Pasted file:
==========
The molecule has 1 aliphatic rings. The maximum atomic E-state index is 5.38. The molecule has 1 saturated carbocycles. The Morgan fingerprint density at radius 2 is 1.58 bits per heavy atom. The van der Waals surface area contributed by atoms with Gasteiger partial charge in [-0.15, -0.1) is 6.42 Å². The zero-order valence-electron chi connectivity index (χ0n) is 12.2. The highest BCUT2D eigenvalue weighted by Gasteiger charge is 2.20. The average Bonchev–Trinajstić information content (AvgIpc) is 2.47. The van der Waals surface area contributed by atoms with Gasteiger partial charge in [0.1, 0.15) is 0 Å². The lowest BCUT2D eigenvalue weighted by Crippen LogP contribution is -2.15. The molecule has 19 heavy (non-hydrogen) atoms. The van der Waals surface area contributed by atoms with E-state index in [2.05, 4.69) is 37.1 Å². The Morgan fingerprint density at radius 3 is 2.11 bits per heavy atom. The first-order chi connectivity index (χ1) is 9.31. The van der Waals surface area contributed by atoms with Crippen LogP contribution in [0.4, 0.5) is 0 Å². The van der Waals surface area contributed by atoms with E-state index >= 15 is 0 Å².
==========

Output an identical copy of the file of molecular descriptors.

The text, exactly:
The molecule has 1 aliphatic rings. The maximum atomic E-state index is 5.38. The molecule has 1 saturated carbocycles. The Morgan fingerprint density at radius 2 is 1.58 bits per heavy atom. The van der Waals surface area contributed by atoms with Gasteiger partial charge in [-0.15, -0.1) is 6.42 Å². The zero-order valence-electron chi connectivity index (χ0n) is 12.2. The highest BCUT2D eigenvalue weighted by Gasteiger charge is 2.20. The average Bonchev–Trinajstić information content (AvgIpc) is 2.47. The van der Waals surface area contributed by atoms with Gasteiger partial charge in [0.1, 0.15) is 0 Å². The lowest BCUT2D eigenvalue weighted by Crippen LogP contribution is -2.15. The molecule has 19 heavy (non-hydrogen) atoms. The van der Waals surface area contributed by atoms with E-state index in [2.05, 4.69) is 37.1 Å². The Morgan fingerprint density at radius 3 is 2.11 bits per heavy atom. The first-order chi connectivity index (χ1) is 9.31. The van der Waals surface area contributed by atoms with Crippen LogP contribution in [0.4, 0.5) is 0 Å². The van der Waals surface area contributed by atoms with E-state index >= 15 is 0 Å².